Thursday 10 November 2022

Little Asby Common - Part 2 - insects, birds and frogs

 In Part 1 of this blog series I looked at some of the plant life on Little Asby Common, Cumbria which we saw when we were staying in the village. 

In this blog I share some of the wildlife we saw up there. Like many uplands in the UK, you can hear curlew with their bubbling call, though we were too late in the season to see some of the other waders that nest in the area and too early for the influx of ducks and geese from Iceland and Greenland that pass through the region on migration. 

Quite some distance from other flowers I found this Musk Thistle (Carduus nutans) with what I believe to be a Bilberry Bumblebee (Bombus monticola) but I am not 100% sure of the identification! 

It does show how wide ranging bees are in search of food and it certainly found the thistle to its liking, as I was watching it for several minutes. 

This is a Meadow Pipit (Anthus pratensis), a common bird both in the lowlands and uplands. They are usually quite skittish around humans but this one was perched for a little while on a wall near Sunbiggin Tarn while we watched.

While we were at Sunbiggin Tarn we had to be very careful walking around as there were quite a few tiny frogs making their way towards the lake through the undergrowth!

I only had moments to get a blurry
photo of what I think is a Common Darter dragonfly (Sympetrum striolatum) enjoying the sunshine on a rock on the hillside above the tarn. I wasn't expecting a dragonfly out in the middle of the moorland but looking at the British Dragonfly Society sightings map, some have been seen here before. 

And of course, although they aren't wild, meet one of the sheep living on the moor, in conversation!

Little Asby Common - sheep wrecked?? Part 1

Whilst on holiday in the tiny village of Little Asby, near Kirkby Stephen in Cumbria, we were able to take several walks up onto Little Asby Common which is a limestone pavement moorland and common land. This extends over towards Sunbiggin Tarn, which is a small lake a few miles away, of which more later. There is a lot of archaeology up there, going back thousands of years and beyond Sunbiggin Tarn there is a stone circle at Gamelands near Orton.

But having been gifted books on lichens, mosses and ferns for my birthday, and with an increasing interest in wildflowers, I wanted to see what species there were on a moorland habitat some deride as sheep-wrecked. 

This is an Autumn Hawkbit (Scorzoneroides autumnalis), looks a bit like a dandelion. Common in rocky places and is perennial. 
This is a Harebell or Scottish Bluebell (Campanula rotundifolia) more common in the north of England into Scotland than further south. Very delicate flowers, of which there were quite a few on the moor. 

Dreaming about harebells is said to symbolise true love! 

This is a Maidenhair Spleenwort, (Asplenium trichomanes) bit of a mouthful to say but I wouldn't try eating it!

This is a fern that grow out of rocky crevices and is easily recognisable by the shape of the leaves. 

This is Tormenil, a kind of Cinquefoil (Potentilla erecta) found on acid grassland and moorland.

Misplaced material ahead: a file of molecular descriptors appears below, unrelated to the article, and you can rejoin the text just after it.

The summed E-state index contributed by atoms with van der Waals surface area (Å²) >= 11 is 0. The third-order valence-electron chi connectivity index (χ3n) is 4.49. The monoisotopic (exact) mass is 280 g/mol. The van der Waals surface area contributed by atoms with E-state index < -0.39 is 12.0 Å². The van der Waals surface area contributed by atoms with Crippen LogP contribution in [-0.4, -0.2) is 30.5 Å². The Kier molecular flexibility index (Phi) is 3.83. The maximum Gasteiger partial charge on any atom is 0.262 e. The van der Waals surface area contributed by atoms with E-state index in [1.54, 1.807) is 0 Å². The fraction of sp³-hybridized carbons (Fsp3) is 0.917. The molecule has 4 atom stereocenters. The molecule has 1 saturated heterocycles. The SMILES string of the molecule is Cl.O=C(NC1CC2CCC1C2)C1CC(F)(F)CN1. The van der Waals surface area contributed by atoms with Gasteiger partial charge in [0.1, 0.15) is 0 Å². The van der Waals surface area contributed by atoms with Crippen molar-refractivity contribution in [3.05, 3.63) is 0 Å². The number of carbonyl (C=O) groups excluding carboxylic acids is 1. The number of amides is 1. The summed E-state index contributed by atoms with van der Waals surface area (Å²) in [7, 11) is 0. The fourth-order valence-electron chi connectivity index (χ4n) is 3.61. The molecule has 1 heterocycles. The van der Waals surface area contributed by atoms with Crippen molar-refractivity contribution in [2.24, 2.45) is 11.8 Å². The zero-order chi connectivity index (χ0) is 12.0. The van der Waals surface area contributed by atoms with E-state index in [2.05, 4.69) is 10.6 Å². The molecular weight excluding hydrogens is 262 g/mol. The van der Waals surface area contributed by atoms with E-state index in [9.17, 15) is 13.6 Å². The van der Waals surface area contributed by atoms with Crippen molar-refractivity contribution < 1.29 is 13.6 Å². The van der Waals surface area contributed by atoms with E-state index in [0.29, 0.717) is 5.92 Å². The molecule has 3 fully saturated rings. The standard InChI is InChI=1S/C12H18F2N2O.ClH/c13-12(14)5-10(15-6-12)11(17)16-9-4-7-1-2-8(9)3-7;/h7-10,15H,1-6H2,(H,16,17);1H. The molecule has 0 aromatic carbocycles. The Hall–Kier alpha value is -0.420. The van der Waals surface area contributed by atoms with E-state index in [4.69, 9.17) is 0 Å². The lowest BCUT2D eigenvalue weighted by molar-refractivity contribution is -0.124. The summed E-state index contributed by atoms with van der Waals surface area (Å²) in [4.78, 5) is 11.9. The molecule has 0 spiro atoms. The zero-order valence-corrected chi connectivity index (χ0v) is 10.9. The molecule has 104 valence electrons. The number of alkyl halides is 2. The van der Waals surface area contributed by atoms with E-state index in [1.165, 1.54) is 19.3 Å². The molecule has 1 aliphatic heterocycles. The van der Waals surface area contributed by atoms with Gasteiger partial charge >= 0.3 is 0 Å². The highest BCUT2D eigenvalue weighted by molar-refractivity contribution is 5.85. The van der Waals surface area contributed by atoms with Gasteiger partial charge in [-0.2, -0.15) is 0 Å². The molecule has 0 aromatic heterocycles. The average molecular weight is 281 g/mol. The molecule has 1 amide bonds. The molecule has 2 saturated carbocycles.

Many of the flowers I found whilst on the moorland were quite small and delicate but obviously able to survive the presence of sheep on the fell. In fact, the grazing of animals is a integral part of the survival of smaller wildflowers as well managed grazing stops these being outcompeted by larger species as Plantlife explain in this article

In the next blog, more wildflowers and some of the creatures I saw during my time on the common. 

Sunday 6 November 2022

Autumn in the Allotment

Gosh, it has been a while since I have posted on the blog! Have been pretty active on Twitter and been spending a lot of time sorting through photographs taken whilst on holiday in Cumbria, near Kirkby Stephen, of which more another time. 

I also have been doing some website and social media volunteering for , a non-profit foundation helping indigenous people in northern Brazil restore and protect rainforest. 

We've also made several bags up of mini sweetcorn, the variety is called Minipop and it does seem to do very well in our allotment. We start them off in sterilised compost in toilet roll tubes and then plant it in a block as it is wind pollinated. 

One thing that did benefit from the absurdly high temperatures this summer was the grape vine. Although the grapes aren't massive, it is outdoors, the quantity was significantly higher than usual and there's a huge bag in the freezer waiting for me to have chance to start off some wine. 

This Autumn we have had a lot of apples and pears, and I mean.... a lot! We have three minarette apple trees, a Gala, a Chiver's Delight and a Falstaff. There's also two minarette pear trees, a Conference and a Comice, the latter of which does ripen very quickly in storage and so I have had to preserve a lot of them in sugar solution, great in porridge!

We've had some lovely Cosmos in the allotment, and indeed sunflowers, nasturtiums and marigolds. We also leave some weeds to grow into flowers, mainly to see what they are, but also as you never know what wildlife will turn up on them and indeed depend on them for nectar etc. 

Earlier in the year, whilst it was so dry, we were really worried about the size of the potatoes. However, the dry and hot weather have meant no blight this year so we have been able to leave the potatoes in the ground for much longer which has meant they are now a decent size. They make great chips though some of them do fragment easily when boiled. The nasturtiums are taking over where the potatoes were!